Prices Paid for Professional Medical Services for Treating Injured Workers Were Higher and Growing Faster in States without Fee Schedules, Finds New WCRI Study


Cambridgr, MA ( - As policymakers and system stakeholders in many states debate rising medical costs, the Workers Compensation Research Institute (WCRI) released a new study today that helps compare prices paid for medical professional services across 36 states and monitor price changes from 2008 to 2018.

The study, WCRI Medical Price Index for Workers’ Compensation, 11th Edition (MPI-WC), found that prices paid in states with no fee schedules for professional services were 39 to 171 percent higher than the median of the study states with fee schedules in 2018. WCRI also found that medical prices in most states with no fee schedules grew faster than in states with fee schedules — the median growth rate among the non-fee schedule states was 34 percent from 2008 to 2018, compared with the typical growth rate of 6 percent among the fee schedule states. 

“If you are a policymaker or other stakeholder and want to understand how medical prices in workers’ compensation in your state compared with other states, or how prices in your state changed over time, you would benefit from this study,” said Ramona Tanabe, WCRI’s executive vice president and counsel. “If you are in one of the many states that implemented fee schedule changes recently or are considering such changes in the future, this study shows how certain policy initiatives impact medical prices.”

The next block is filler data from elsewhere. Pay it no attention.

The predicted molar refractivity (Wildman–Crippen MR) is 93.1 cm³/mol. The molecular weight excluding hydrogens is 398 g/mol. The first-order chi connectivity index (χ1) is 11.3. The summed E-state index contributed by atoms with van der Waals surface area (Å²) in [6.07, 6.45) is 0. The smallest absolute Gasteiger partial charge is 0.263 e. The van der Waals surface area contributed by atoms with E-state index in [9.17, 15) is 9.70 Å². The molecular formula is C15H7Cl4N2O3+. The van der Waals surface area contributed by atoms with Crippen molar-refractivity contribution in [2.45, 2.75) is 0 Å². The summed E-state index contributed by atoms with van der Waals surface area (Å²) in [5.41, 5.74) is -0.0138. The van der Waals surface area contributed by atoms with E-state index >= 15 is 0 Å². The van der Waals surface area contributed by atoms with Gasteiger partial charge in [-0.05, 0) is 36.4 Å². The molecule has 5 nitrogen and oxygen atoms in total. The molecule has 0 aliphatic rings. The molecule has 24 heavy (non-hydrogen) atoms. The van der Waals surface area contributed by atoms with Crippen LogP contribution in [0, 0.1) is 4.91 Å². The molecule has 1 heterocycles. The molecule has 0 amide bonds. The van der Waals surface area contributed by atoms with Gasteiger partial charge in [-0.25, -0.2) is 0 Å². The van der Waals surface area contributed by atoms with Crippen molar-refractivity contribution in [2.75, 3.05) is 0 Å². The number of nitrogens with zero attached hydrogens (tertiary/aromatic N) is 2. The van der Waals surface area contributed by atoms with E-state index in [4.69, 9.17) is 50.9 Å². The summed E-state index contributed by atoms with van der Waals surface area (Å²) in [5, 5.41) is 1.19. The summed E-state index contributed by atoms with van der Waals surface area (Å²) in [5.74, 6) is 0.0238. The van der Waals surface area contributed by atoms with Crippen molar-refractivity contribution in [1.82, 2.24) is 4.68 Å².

This study provides analysis of price trends in a number of states with major fee schedule changes, including Arizona, California, Colorado, Illinois, Kentucky, Massachusetts, North Carolina, Texas, and Virginia.

This annual report focuses on professional services billed by physicians, physical therapists, and chiropractors. The medical services fall into eight groups: evaluation and management, physical medicine, surgery, major radiology, minor radiology, neurological and neuromuscular testing, pain management injections, and emergency care.

The 36 states in the study, which represent 88 percent of the workers’ compensation benefits paid in the United States, are Alabama, Arizona, Arkansas, California, Colorado, Connecticut, Delaware, Florida, Georgia, Illinois, Indiana, Iowa, Kansas, Kentucky, Louisiana, Maryland, Massachusetts, Michigan, Minnesota, Mississippi, Missouri, Nebraska, Nevada, New Hampshire, New Jersey, New Mexico, New York, North Carolina, Oklahoma, Oregon, Pennsylvania, South Carolina, Tennessee, Texas, Virginia, and Wisconsin.

The authors of this study are Dr. Rebecca (Rui) Yang and Dr. Olesya Fomenko. Click on the following link to download a FREE copy of this report:

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